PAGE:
A team of researchers studying 22.5-million-year-old spider fossils from Aix-en-Provence were taken aback when the petrified pests glowed under a fluorescent microscope. The fluorescence was likely due to the circumstances of the fossilisation, the group said.
The spiders lived during the end of the Oligocene Epoch, in a lake or lagoon environment. The rock layer they were found in is so profuse with fossilized insects that it is known as the Insect Bed and has been studied since the late 1700s.
In this case, the researchers inspecting spider fossils wanted to understand exactly what conditions fostered such good preservation conditions and discovered the fluorescence in the process. Their research is published today in Communications Earth & Environment.
“The autofluorescence we observed here is a result of the chemical composition of the rock matrix and the altered biological remains, but nothing about the autofluorescence is unique to the spiders themselves,” said Alison Olcott, a chemical paleontologist at the University of Kansas and the lead author of the paper, in an email to Gizmodo.
So there’s no ancient Spider-Man narrative here. The spiders were normal-enough arthropods in life, with no glow to their hard exoskeletons. Yet under the fluorescent microscope, details of their anatomy — like an abdomen and claw — were highlighted.
Using a scanning electron microscope, the team found many spherical and needle-like microfossils covering the same rock as the spider. Then, subjecting the fossil to energy-dispersive X-ray spectroscopy (which reveals an elemental map of a target), the team determined that the microfossils were composed of silica.
Most of the microfossils were diatoms, silicified algae that still dominate Earth’s oceans today. The researchers believe the diatoms preserved the soft tissue organisms in this ancient environment; specifically, mats of the microalgae called extracellular polymeric substances stabilised the spiders’ chemistry and protected them from degradation. Different polymers in the fossil cause it to auto-fluoresce under specific lighting.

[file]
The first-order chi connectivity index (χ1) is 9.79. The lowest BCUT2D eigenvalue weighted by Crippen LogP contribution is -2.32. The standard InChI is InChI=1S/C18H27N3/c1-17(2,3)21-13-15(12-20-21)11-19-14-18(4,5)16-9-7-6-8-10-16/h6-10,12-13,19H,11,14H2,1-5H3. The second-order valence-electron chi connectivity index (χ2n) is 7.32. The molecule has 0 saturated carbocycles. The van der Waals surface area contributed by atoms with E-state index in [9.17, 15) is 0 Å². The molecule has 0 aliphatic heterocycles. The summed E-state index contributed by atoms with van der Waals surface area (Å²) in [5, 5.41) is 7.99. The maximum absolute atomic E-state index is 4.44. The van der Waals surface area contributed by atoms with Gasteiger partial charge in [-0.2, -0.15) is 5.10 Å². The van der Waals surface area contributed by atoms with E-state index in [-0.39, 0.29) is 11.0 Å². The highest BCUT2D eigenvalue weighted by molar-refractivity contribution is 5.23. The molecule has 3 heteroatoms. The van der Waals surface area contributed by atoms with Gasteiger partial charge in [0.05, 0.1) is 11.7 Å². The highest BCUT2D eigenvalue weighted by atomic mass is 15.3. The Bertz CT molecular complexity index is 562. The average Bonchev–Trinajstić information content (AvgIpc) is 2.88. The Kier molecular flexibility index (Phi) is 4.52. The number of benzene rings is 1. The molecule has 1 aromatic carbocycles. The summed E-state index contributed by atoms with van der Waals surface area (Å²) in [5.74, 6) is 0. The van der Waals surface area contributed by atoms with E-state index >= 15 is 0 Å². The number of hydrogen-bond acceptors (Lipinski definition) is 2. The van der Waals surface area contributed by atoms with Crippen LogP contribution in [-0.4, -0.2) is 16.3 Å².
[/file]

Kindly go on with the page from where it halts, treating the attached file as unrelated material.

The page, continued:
“If you have ever come across a sticky mat that looks like a colourful raft of goo on top of a lake or pond or on a rock or even in a puddle on the footpath, you have seen EPS,” Olcott said, “as that is what helps the biofilm stick together and adhere to surfaces.” Olcott added that gummy bears use bacterial EPS as a thickener, so you’ve probably eaten it, too.
The researchers theorised the spiders’ pathway to preservation happened like this: The arthropods drifted onto the surface of a lake or lagoon on a mat of diatoms, which sank to the sediment floor. Ensconced in the diatoms, the spiders then experienced the normal compression of sediments that causes fossils to form.
It’s not the first time the University of Kansas has produced research on glowing fossilized spiders. In 2019, Paul Selden — a co-author on the new paper — produced research on the preserved glowing eyes of a 100-million-year-old spider, as reported by Gizmodo. It probably won’t be the last time, either. The team plans to study other deposits besides the site in Aix, to see how much preservation of similar fossils can be linked to diatom mats elsewhere.
To paraphrase Neil Armstrong, that’s one small step for paleontology, eight small steps for the subdiscipline of fossil autofluorescence.